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Garagiste of Wine

Gary Parker, Owner
The WineSellar & Brasserie

Garagiste. (garage-east) Noun, France

French word for a person working in a garage. 

The term “Garagiste” has become a common one for those of us in the wine trade, but is still widely unknown to those who are not in the trade or even to those who are serious about all things wine.

It was originally used as an insult or a slant to smaller, upstart wine producers in Bordeaux, France, who did not follow the entrenched protocol for making wine in their region. There was (and still is) a lot of animosity from the established Chateaux about these rule breaking renegades for making small amounts of wine using unalike methods, creating (usually) bolder, brasher styles of wine, all the while shunning many decades of local tradition.

The Garagiste origins began toward the end of the 20th century, most notably in the late 1990’s when a famous wine critic rated a Garagiste wine, the 1995 Chateau Valandraud, higher than the most expensive and sought-after Bordeaux wine, Chateau Petrus.

This momentous event changed some of the landscape of winemaking in Bordeaux, and soon, many Garagiste want-to-be’s were doing their garage winemaking.

I witnessed this disdain between the two camps first hand, all the way back to 2001, where I was leading a tour group on a tasting through the Bordeaux appellation of Saint-Emilion. We stopped at Chateau Teyssier for a tasting, hosted by owner/British implant John Maltrose. 

While sampling his excellent wines, he explained to us how and why he broke with long-established local winemaking techniques. First, he was an outsider, and wasn’t subjected to generational teachings of winemaking in Saint-Emilion. And second, he wanted to make a bigger style of wine with more wood influences.

This didn’t go over too well with the locals, and he and his wife were seemingly socially isolated. John said while all the children play together, the other vintners won’t talk to him because he breaks the mold of what their image of Saint-Emilion wines are supposed to be. Over a decade later, some of John’s neighbors have softened their stance, while others are still mired in tradition and resentment.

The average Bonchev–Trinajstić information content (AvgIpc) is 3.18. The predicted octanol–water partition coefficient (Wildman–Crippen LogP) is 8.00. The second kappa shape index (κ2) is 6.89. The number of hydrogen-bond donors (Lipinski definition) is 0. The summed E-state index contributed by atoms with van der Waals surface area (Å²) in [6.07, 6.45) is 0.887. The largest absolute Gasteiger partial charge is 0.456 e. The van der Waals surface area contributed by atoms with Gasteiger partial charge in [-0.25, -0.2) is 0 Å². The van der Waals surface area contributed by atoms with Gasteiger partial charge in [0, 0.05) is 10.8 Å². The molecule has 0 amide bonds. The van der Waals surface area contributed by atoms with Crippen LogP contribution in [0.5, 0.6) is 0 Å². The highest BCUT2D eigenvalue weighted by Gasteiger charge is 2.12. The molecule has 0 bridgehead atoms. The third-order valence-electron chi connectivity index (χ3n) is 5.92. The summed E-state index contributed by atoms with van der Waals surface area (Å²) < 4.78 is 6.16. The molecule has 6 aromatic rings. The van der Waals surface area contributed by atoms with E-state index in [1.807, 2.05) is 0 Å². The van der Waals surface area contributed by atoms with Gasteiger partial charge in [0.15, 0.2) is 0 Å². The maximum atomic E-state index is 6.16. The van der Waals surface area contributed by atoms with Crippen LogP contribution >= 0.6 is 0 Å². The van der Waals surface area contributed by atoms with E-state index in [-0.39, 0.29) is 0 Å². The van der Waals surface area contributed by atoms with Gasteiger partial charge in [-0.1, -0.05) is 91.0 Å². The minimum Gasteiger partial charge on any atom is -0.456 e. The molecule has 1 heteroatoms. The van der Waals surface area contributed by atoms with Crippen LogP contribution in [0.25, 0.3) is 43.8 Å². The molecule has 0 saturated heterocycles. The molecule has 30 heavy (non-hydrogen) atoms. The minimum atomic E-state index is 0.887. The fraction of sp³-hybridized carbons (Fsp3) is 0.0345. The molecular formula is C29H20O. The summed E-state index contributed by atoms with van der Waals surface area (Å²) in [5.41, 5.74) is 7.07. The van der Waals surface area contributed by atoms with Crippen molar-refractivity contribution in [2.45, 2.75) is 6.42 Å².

Throughout the course of a couple decades or so, the excitement and exposure of these wines have brought on would-be Garagiste whose products have been less than superior, while still commanding higher prices. This has had a negative impact on the Garagiste image, and has had some wine journalists and critics proclaiming Garagiste as a fad or cult rage, and is losing steam in the market.

Many of the unsuccessful Garagiste projects have been weeded out, and the truly great ones have continued on. In reality, all wines of quality and value will make the rise steadily and assuredly.

In California, the term “Garagiste” is not so frowned-upon. In fact, being a rebel, a creator, a trailblazer, is basically the American way of life.  Larger, established wineries are just that, established, and don’t seem largely threatened. They too have recently blazed their own trails, and in the young, evolving world of wine in the United States, change happens every day. Innovations and discoveries are welcomed, as all producers of wine are always looking for ways to improve their products.

I recently attended The Garagiste Wine Festival in Solvang that was open to both the trade and the general public. This was no ordinary wine tasting. In attendance were over 60 small producers from Santa Barbara and nearby environs, each of whom produce somewhere between 25 to 1,000 cases of wine a year.

They were eagerly pouring their hearts into the glasses of over 250 curious, excited wine lovers, yours truly included. It was exciting to see the different ideas from these pioneers of my industry. Some wines were really exceptional, others less so. But I did not encounter a single wine I wouldn’t enjoy drinking at one time or another. I think that is really special, and a testament to the unspoken camaraderie fellow winemakers in the United States seem to enjoy.

It was a noted contrast to me to see many of these Garagiste producers slipping in between hand lugging cases of wine from the parking lot two hours before the event, and then later to be held in reverence by those tasting their wines. And then lugging their wines and presentation materials back to the parking lot on their own, an hour after the event.

Many of these people are struggling with finances at their early stages in a hopeful career, while others still hold on to their day jobs. Others are fully committed, and it’s a make-it-or-break-it attitude, all in or all out. Very brave!

It will be interesting to see what becomes of this group of innovators. Who are the ones who will “make it?” Who are the ones that will “make it big?” Time will tell. I know I will be doing business with a more than one California Garagiste in the near future.

 

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